When I put together my ranking of the top 100 prospects in baseball each winter (here's the complete guide to the prospects package), I base it on the overall potential I see from each player over the course of his first six years of service in the majors -- the length of time he'd spend with his parent club before reaching free agency -- and apply a discount to players who are further away from the majors. The prospects' potential production strictly in 2015 is only a minor consideration, because weighing it more heavily would lead to a list more populated with low-ceiling players rather than the potential All-Stars I think have more asset value.
To balance that out, I produced another list, this one ranking the top 20 prospects in baseball based solely on how much value I think they might produce in 2015. This list includes one of my least favorite kinds of forecasting (because I don't do it well and have no idea how to do it well): estimating playing time for the next seven months. So you're getting my best guesses -- guesses is the operative term here -- for probably 30 or 40 players underlying the rankings below and my decisions on which players to include. If a prospect you like isn't listed here, it might be only because I don't think he gets the playing time in 2015 to make the list.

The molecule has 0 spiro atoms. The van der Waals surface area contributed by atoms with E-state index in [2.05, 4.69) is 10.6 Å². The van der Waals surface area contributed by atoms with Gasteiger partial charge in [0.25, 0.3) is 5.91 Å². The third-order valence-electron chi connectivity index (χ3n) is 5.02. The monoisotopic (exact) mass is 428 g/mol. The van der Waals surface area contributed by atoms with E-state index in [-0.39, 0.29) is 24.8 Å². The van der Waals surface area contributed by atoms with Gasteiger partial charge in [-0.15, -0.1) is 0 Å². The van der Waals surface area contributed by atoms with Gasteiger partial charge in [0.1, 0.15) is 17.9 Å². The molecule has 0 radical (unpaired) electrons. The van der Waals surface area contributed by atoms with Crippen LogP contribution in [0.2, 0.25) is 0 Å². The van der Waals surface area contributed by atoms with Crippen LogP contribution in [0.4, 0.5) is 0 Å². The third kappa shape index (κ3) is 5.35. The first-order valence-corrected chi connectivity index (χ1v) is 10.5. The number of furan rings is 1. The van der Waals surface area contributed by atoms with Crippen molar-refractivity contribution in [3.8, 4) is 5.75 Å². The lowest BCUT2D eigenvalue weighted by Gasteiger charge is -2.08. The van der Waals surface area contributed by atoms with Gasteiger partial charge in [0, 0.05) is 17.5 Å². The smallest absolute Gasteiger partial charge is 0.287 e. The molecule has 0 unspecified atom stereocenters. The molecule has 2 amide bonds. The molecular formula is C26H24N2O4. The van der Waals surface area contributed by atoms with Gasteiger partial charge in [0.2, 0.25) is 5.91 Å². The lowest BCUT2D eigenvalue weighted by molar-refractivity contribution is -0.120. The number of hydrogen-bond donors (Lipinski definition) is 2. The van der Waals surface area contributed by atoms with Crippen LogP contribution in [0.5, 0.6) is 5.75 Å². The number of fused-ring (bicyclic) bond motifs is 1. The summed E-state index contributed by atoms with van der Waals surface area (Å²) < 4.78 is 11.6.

I don't consider Boston outfielder Rusney Castillo or Arizona outfielder-maybe-third-baseman Yasmany Tomas as "prospects" due to their ages (27 and 24, respectively) and lengthy experience in Cuba's Serie Nacional, but were I to rank them, I'd have Castillo third on this list and Tomas sixth. I believe more in Castillo's athleticism and glove; Tomas is bigger and stronger, but he's not a great athlete and doesn't have Rusney's bat speed.
With that, let's look at the top impact prospects for 2015:
Bryant probably won't head north with the Cubs on April 5, but he'll be at Wrigley Field maybe two weeks later as the Cubs look to push off his eventual free agency by a year. He's my pick right now to win NL Rookie of the Year, likely to hit 20-plus homers and get on base at a strong clip even with a strikeout rate that will probably top 25 percent.
2. Jorge Soler, RF, Chicago Cubs
If Bryant doesn't win the ROY award, maybe his teammate will. Soler hit the majors like he was fusing deuterium and tritium nuclei, but it lasted only about a week before he discovered the travails of a hitter facing the major league strike zone.